Dr. Kingsley R. Chin is a board-certified Harvard-trained Orthopedic Spine Surgeon and Professor with copious business and information technology exposure. He sees a niche opportunity where medicine, business and info. tech meet – and is uniquely educated at the intersection of these three professions. He has experience as Professor of Clinical Biomedical Sciences & Admissions Committee Member at the Charles E. Schmidt College of Medicine at Florida Atlantic University, Professor of Clinical Orthopedic Surgery at the Herbert Wertheim College of Medicine at Florida International University, Assistant Professor of Orthopaedics at the University of Pennsylvania Medical School, Visiting Spine Surgeon & Professor at the University of the West Indies, Mona, and Adjunct Professor of Clinical Biomedical Sciences at the University of Technology, Jamaica.

Learn more about Dr. Chin here and connect via LinkedIn.

About Less Exposure Surgery

Less Exposure Surgery (LES) is based on a new philosophy of performing surgery, leading the charge to prove through bench and clinical outcomes research that LES treatment options are the best solutions – to lowering the cost of healthcare, improving outcomes and increasing patient satisfaction. Learn more at LESSociety.org.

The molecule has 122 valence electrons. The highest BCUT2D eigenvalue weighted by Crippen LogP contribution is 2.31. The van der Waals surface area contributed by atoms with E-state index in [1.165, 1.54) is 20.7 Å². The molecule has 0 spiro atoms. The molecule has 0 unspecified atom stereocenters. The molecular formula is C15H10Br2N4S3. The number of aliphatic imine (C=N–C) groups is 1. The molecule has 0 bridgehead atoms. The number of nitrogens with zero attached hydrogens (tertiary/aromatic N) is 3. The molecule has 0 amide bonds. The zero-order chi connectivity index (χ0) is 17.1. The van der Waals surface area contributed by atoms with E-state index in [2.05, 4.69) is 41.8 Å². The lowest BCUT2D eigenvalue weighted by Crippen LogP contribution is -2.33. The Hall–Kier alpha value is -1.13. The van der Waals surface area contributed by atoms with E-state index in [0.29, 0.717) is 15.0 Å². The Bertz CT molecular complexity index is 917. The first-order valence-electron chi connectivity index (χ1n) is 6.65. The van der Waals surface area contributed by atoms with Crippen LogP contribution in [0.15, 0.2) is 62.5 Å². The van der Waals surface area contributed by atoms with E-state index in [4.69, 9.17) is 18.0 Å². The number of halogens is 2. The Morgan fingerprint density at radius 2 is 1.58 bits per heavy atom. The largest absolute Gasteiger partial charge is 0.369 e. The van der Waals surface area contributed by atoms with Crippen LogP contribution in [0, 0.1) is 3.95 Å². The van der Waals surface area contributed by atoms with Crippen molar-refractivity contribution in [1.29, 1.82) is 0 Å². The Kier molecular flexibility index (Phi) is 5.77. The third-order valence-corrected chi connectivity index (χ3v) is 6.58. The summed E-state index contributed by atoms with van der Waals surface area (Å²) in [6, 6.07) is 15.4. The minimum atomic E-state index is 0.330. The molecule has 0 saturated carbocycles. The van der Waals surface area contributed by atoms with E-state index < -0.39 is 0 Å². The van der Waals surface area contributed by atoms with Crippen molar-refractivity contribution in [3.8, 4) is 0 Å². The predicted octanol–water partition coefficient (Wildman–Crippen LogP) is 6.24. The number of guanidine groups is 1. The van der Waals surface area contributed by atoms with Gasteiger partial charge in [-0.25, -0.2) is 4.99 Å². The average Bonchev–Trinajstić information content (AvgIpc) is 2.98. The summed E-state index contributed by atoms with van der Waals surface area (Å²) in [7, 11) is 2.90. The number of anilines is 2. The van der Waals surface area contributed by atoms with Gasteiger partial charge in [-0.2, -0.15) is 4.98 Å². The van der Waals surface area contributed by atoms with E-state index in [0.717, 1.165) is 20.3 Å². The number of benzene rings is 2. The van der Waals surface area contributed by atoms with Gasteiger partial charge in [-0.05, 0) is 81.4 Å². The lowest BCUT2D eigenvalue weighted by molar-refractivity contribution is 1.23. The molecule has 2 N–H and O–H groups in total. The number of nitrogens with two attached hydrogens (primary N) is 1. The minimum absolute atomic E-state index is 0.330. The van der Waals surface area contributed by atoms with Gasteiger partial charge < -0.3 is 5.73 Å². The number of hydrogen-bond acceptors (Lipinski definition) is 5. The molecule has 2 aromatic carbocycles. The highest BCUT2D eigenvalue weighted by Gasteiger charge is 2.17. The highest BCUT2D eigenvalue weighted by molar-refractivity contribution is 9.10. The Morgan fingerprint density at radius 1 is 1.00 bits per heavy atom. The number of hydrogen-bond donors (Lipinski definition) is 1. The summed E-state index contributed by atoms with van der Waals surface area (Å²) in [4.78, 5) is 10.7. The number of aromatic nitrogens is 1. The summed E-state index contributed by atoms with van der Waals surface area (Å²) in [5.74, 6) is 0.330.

The LES Society philosophy: “Tailor treatment to the individual aiding in the quickest recovery and return to a pain-free lifestyle, using LES® techniques that lessen exposure, preserve unoffending anatomy and utilize new technologies which are safe, easy to adopt and reproducible. These LES®techniques lessen blood loss, surgical time and exposure to radiation and can be safely performed in an outpatient center. Less is more.” – Kingsley R. Chin, MD

About The LESS Institute

The LESS Institute is the world leader center of excellence in Less Exposure Surgery. Our safe, effective outpatient treatments help patients recover quickly, avoid expensive hospital stays and return home to their family the same day. Watch our patient stories, follow us on Facebook and visit TheLESSInstitute.com to learn more.

About SpineFrontier

The above study utilized LES Technology from SpineFrontier – leading provider of LES Technologies and instruments – offering surgeons and patients superior technology and services.

Scientific Paper Author & Citation Details

Authors

Chin KR1Mills MV2Seale J3Cumming V4.

Author information

  1. Charles E. Schmidt College of Medicine at Florida Atlantic University and LESS (LESSurgeons) Institute, Division LESSpine Institute, 1100 W. Oakland Park Blvd., Suite #3, Fort Lauderdale, FL 33311, USA. Electronic address: kingsleychin@gmail.com.
  2. Department of Orthopedic Surgery, Howard University Hospital, Washington, DC, USA.
  3. LESS (LESSurgeons) Institute, Division, LESSpine Institute, 1100 W. Oakland Park Blvd., Suite #3, Fort Lauderdale, FL 33311, USA.
  4. Less Exposure Surgery (LES) Society, 300 E. Oakland Park Blvd., Suite 502, Fort Lauderdale, FL 33334, USA.